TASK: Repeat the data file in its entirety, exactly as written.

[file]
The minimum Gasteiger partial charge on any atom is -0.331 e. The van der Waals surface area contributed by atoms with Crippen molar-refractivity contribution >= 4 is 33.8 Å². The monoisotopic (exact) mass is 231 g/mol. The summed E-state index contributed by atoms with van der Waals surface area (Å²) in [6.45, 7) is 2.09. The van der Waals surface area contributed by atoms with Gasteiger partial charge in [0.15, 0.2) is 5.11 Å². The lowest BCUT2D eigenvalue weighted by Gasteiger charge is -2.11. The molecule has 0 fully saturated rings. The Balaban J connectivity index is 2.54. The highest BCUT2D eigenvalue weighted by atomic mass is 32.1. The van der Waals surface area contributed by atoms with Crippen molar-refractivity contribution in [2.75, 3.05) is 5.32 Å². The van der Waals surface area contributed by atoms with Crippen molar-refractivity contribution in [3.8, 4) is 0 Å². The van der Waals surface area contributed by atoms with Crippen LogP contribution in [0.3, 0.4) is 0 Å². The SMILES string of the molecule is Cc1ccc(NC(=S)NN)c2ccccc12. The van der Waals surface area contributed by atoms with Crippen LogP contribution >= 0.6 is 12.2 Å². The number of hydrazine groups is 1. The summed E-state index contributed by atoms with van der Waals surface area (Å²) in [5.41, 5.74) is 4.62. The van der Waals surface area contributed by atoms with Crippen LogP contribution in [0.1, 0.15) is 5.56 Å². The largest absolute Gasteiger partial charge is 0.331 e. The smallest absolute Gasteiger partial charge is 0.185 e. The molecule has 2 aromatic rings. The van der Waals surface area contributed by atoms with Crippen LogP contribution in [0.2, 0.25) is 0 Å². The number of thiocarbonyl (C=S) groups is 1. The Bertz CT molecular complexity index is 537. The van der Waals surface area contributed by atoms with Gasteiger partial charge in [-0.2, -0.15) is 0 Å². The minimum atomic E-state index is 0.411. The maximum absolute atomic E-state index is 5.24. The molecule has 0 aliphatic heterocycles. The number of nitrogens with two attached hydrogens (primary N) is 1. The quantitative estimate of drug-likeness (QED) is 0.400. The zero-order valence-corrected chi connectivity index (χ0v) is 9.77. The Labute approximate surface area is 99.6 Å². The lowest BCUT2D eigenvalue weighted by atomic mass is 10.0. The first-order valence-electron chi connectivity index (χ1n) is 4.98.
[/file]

The minimum Gasteiger partial charge on any atom is -0.331 e. The van der Waals surface area contributed by atoms with Crippen molar-refractivity contribution >= 4 is 33.8 Å². The monoisotopic (exact) mass is 231 g/mol. The summed E-state index contributed by atoms with van der Waals surface area (Å²) in [6.45, 7) is 2.09. The van der Waals surface area contributed by atoms with Gasteiger partial charge in [0.15, 0.2) is 5.11 Å². The lowest BCUT2D eigenvalue weighted by Gasteiger charge is -2.11. The molecule has 0 fully saturated rings. The Balaban J connectivity index is 2.54. The highest BCUT2D eigenvalue weighted by atomic mass is 32.1. The van der Waals surface area contributed by atoms with Crippen molar-refractivity contribution in [2.75, 3.05) is 5.32 Å². The van der Waals surface area contributed by atoms with Crippen molar-refractivity contribution in [3.8, 4) is 0 Å². The van der Waals surface area contributed by atoms with Crippen LogP contribution in [0.3, 0.4) is 0 Å². The SMILES string of the molecule is Cc1ccc(NC(=S)NN)c2ccccc12. The van der Waals surface area contributed by atoms with Crippen LogP contribution >= 0.6 is 12.2 Å². The number of hydrazine groups is 1. The summed E-state index contributed by atoms with van der Waals surface area (Å²) in [5.41, 5.74) is 4.62. The van der Waals surface area contributed by atoms with Crippen LogP contribution in [0.1, 0.15) is 5.56 Å². The largest absolute Gasteiger partial charge is 0.331 e. The smallest absolute Gasteiger partial charge is 0.185 e. The molecule has 2 aromatic rings. The van der Waals surface area contributed by atoms with Crippen LogP contribution in [0.2, 0.25) is 0 Å². The number of thiocarbonyl (C=S) groups is 1. The Bertz CT molecular complexity index is 537. The van der Waals surface area contributed by atoms with Gasteiger partial charge in [-0.2, -0.15) is 0 Å². The minimum atomic E-state index is 0.411. The maximum absolute atomic E-state index is 5.24. The molecule has 0 aliphatic heterocycles. The number of nitrogens with two attached hydrogens (primary N) is 1. The quantitative estimate of drug-likeness (QED) is 0.400. The zero-order valence-corrected chi connectivity index (χ0v) is 9.77. The Labute approximate surface area is 99.6 Å². The lowest BCUT2D eigenvalue weighted by atomic mass is 10.0. The first-order valence-electron chi connectivity index (χ1n) is 4.98.